Figure 1: Reconstructed redshift drift using the current SN+BAO+CMB+ constraint results for 20-yr and 30-yr observations of SL test. In this plot, 1 and 2 uncertainties are shown. Error bars (1) of the simulated SL test mock data are also shown for a direct comparison.

To directly compare the accuracies of the current actual data with the future SL test data, we reconstruct the velocity shifts for the three dark energy models by using the fit results given in Table 1, plotted in Fig. 1, as colored bands. These bands are obtained using the Monte Carlo method. Based on the parameter spaces constrained from the current data combination, the boundaries of could be determined by using Eq. (2.1). Red and blue bands are for the 20-yr and 30-yr velocity-shift reconstructions, respectively. We also plot the error bars in the SL test, given by Eq. (2.3), on the corresponding bands, in order to make a direct comparison with the reconstructed results from the current data. The case of the CDM model has been discussed in Ref. [13]. Now, one can direct compare the three dark energy models. The conclusion is the same. The 20-yr SL observation would significantly improve the accuracy; a 30-yr SL observation would be closer to the current combined observations in accuracy, implying that the SL test as a high-redshift supplement to other geometric measurements will play a crucial role in the parameter estimation in the forthcoming decades.111To be more quantitative, we take the velocity shift at as an example: the ratio of uncertainty from SL-20yr data to that from current data, , is , , and for the CDM, the CDM, and the CDM model, respectively, while the ratio of uncertainty from SL-30yr data to that from current data, , is , , and for the CDM, the CDM, and the CDM model, respectively.

Figure 2: Comparison of the direct measurement data in SL test with the reconstructed from the current SN+BAO+CMB+ fit results. 1 and 2 uncertainties are shown. Here (instead of ) is shown for a clearer display.

The SL test directly measures the redshift drifts in the range of ; in other words, the SL test directly measures the Hubble expansion rate at the high redshifts. It is well known that the Hubble parameter is related to the equation of state of dark energy through one integral [see Eq. (2.2) for the integral in ], and the luminosity distance (or the angular diameter distance ) is related to the equation of state of dark energy through two integrals [both and are proportional to in a flat universe].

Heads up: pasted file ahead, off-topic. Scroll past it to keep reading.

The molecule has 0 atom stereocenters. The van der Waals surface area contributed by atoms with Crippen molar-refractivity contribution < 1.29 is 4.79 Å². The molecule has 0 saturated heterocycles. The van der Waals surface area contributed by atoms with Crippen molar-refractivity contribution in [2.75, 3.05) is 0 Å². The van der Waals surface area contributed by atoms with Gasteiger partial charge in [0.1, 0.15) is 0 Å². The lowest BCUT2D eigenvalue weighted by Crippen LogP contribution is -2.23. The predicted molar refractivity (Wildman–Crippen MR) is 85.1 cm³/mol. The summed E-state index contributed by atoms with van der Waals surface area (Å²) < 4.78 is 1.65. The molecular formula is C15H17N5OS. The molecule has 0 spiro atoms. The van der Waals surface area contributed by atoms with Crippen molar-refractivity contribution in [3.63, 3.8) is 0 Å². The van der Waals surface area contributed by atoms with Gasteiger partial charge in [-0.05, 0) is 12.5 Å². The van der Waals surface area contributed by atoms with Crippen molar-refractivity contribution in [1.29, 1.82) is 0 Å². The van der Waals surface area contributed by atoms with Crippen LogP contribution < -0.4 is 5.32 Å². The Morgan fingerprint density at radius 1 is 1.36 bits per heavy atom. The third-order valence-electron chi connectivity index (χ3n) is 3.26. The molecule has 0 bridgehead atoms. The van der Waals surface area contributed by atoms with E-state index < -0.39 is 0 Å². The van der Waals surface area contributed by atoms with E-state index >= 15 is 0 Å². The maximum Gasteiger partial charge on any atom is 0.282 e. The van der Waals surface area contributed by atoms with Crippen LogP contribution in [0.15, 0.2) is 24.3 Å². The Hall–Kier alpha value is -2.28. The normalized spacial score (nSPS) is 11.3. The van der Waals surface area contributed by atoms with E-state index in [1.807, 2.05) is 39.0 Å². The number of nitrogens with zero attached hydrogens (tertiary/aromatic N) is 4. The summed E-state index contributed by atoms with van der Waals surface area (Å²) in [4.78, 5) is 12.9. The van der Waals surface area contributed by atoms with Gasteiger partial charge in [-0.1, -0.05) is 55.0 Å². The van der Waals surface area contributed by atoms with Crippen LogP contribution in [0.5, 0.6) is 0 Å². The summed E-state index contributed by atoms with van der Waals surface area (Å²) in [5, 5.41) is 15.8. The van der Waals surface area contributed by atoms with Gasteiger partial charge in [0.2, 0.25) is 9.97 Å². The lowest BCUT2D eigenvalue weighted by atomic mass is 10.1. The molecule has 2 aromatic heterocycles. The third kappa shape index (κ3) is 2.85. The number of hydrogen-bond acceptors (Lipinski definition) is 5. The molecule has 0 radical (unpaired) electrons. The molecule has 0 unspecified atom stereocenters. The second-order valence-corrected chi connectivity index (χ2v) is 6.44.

Thus, the direct measurements of are of extreme importance for constraining the property of dark energy. If these high-redshift data can be combined with some accurate low-redshift data provided by other astrophysical methods, the capability of constraining dark energy would be enormous. Even though there are no such accurate low-redshift data (there are indeed some low-redshift data, but they are not sufficiently accurate [10, 20, 21]), the high-redshift data given by the SL test in combination with other low-redshift observations (such as SN and BAO) will also play a very significant role in constraining dark energy models. Now, we wish to have a look at what accuracies the measurements provided by SL test could achieve. Hence, we plot the evolutions for the three dark energy models in Fig. 2. In order to show the results more clearly, we actually plot the evolutions of in this figure. The red bands stand for the reconstructed evolutions (with 1 and 2 uncertainties) for the three dark energy models from the fits to the current SN+BAO+CMB+ data, and the blue and black bars on the bands stand for the error bars of measurements by 20-yr and 30-yr observations of the SL test, respectively. It can be seen from this figure that the accuracies of the SL high-redshift data are not high compared to that of current data. However, in our following discussion, we will show that these SL high-redshift data are extremely useful in breaking the significant degeneracies among the cosmological parameters in current data.

Figure 3: Constraints (68.3% and 95.4% CL) in the plane for CDM, CDM, and CDM models with current only, current+SL 20-yr and current+SL 30-yr data.
current only current + SL 20-yr current + SL 30-yr
Error
0.767
Table 2: Errors of parameters in the CDM (), the CDM (), and the CDM () models for the fits to current only, current+SL 20-yr and current+SL 30-yr data.